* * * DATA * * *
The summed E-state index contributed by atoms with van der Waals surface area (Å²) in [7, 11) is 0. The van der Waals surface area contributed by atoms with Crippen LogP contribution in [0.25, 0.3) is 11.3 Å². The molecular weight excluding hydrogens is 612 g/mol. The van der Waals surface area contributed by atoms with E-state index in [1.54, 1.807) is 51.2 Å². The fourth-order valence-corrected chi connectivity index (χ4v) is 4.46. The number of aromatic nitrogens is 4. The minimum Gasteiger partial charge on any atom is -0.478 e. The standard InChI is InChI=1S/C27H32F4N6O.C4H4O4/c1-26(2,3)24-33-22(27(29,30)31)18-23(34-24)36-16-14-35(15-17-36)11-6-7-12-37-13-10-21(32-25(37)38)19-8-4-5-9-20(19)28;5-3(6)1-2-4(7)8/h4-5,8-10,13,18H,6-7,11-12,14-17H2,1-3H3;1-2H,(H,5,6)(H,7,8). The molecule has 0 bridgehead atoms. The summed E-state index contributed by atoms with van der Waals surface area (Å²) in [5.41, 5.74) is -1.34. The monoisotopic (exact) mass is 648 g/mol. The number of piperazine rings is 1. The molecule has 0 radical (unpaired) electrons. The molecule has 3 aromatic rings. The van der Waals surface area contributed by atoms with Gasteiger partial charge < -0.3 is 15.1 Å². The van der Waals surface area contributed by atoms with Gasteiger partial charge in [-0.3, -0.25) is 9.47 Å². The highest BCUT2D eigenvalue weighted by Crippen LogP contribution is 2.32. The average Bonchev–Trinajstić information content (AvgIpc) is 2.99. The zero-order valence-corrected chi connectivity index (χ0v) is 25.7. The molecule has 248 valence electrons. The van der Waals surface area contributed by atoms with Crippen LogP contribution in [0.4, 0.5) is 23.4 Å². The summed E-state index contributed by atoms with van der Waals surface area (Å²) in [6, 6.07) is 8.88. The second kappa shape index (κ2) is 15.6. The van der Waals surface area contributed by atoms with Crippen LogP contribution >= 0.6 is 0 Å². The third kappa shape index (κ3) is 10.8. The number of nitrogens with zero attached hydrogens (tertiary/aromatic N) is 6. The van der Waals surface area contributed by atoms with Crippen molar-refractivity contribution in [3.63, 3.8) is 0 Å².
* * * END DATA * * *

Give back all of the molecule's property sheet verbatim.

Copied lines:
The summed E-state index contributed by atoms with van der Waals surface area (Å²) in [7, 11) is 0. The van der Waals surface area contributed by atoms with Crippen LogP contribution in [0.25, 0.3) is 11.3 Å². The molecular weight excluding hydrogens is 612 g/mol. The van der Waals surface area contributed by atoms with E-state index in [1.54, 1.807) is 51.2 Å². The fourth-order valence-corrected chi connectivity index (χ4v) is 4.46. The number of aromatic nitrogens is 4. The minimum Gasteiger partial charge on any atom is -0.478 e. The standard InChI is InChI=1S/C27H32F4N6O.C4H4O4/c1-26(2,3)24-33-22(27(29,30)31)18-23(34-24)36-16-14-35(15-17-36)11-6-7-12-37-13-10-21(32-25(37)38)19-8-4-5-9-20(19)28;5-3(6)1-2-4(7)8/h4-5,8-10,13,18H,6-7,11-12,14-17H2,1-3H3;1-2H,(H,5,6)(H,7,8). The molecule has 0 bridgehead atoms. The summed E-state index contributed by atoms with van der Waals surface area (Å²) in [5.41, 5.74) is -1.34. The monoisotopic (exact) mass is 648 g/mol. The number of piperazine rings is 1. The molecule has 0 radical (unpaired) electrons. The molecule has 3 aromatic rings. The van der Waals surface area contributed by atoms with Gasteiger partial charge < -0.3 is 15.1 Å². The van der Waals surface area contributed by atoms with Gasteiger partial charge in [-0.3, -0.25) is 9.47 Å². The highest BCUT2D eigenvalue weighted by Crippen LogP contribution is 2.32. The average Bonchev–Trinajstić information content (AvgIpc) is 2.99. The zero-order valence-corrected chi connectivity index (χ0v) is 25.7. The molecule has 248 valence electrons. The van der Waals surface area contributed by atoms with Crippen LogP contribution in [0.4, 0.5) is 23.4 Å². The summed E-state index contributed by atoms with van der Waals surface area (Å²) in [6, 6.07) is 8.88. The second kappa shape index (κ2) is 15.6. The van der Waals surface area contributed by atoms with Crippen LogP contribution >= 0.6 is 0 Å². The third kappa shape index (κ3) is 10.8. The number of nitrogens with zero attached hydrogens (tertiary/aromatic N) is 6. The van der Waals surface area contributed by atoms with Crippen molar-refractivity contribution in [3.63, 3.8) is 0 Å².